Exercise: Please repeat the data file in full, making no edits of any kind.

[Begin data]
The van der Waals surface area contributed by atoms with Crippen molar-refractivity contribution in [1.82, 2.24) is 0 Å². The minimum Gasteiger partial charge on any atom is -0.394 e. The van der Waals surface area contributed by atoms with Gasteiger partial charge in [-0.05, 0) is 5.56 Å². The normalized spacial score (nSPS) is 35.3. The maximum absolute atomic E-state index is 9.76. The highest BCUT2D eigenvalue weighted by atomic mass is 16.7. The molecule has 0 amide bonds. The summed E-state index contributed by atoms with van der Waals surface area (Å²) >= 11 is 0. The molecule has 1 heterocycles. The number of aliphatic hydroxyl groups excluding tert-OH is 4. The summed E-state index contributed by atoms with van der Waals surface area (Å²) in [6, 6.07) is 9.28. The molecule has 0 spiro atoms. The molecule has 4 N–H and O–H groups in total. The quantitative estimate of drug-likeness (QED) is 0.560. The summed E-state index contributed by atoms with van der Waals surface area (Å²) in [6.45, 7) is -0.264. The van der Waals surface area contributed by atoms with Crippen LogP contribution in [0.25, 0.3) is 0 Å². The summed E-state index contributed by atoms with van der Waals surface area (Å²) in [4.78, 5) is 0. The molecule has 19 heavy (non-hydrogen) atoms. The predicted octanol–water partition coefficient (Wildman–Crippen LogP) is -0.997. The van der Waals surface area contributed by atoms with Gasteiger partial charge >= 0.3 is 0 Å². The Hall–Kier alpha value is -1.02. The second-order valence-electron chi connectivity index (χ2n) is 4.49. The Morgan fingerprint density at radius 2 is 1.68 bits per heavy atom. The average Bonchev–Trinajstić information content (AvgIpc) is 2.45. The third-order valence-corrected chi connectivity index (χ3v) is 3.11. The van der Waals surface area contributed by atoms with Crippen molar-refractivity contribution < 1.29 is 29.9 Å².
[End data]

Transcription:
The van der Waals surface area contributed by atoms with Crippen molar-refractivity contribution in [1.82, 2.24) is 0 Å². The minimum Gasteiger partial charge on any atom is -0.394 e. The van der Waals surface area contributed by atoms with Gasteiger partial charge in [-0.05, 0) is 5.56 Å². The normalized spacial score (nSPS) is 35.3. The maximum absolute atomic E-state index is 9.76. The highest BCUT2D eigenvalue weighted by atomic mass is 16.7. The molecule has 0 amide bonds. The summed E-state index contributed by atoms with van der Waals surface area (Å²) >= 11 is 0. The molecule has 1 heterocycles. The number of aliphatic hydroxyl groups excluding tert-OH is 4. The summed E-state index contributed by atoms with van der Waals surface area (Å²) in [6, 6.07) is 9.28. The molecule has 0 spiro atoms. The molecule has 4 N–H and O–H groups in total. The quantitative estimate of drug-likeness (QED) is 0.560. The summed E-state index contributed by atoms with van der Waals surface area (Å²) in [6.45, 7) is -0.264. The van der Waals surface area contributed by atoms with Crippen LogP contribution in [0.25, 0.3) is 0 Å². The summed E-state index contributed by atoms with van der Waals surface area (Å²) in [4.78, 5) is 0. The molecule has 19 heavy (non-hydrogen) atoms. The predicted octanol–water partition coefficient (Wildman–Crippen LogP) is -0.997. The van der Waals surface area contributed by atoms with Gasteiger partial charge >= 0.3 is 0 Å². The Hall–Kier alpha value is -1.02. The second-order valence-electron chi connectivity index (χ2n) is 4.49. The Morgan fingerprint density at radius 2 is 1.68 bits per heavy atom. The average Bonchev–Trinajstić information content (AvgIpc) is 2.45. The third-order valence-corrected chi connectivity index (χ3v) is 3.11. The van der Waals surface area contributed by atoms with Crippen molar-refractivity contribution < 1.29 is 29.9 Å².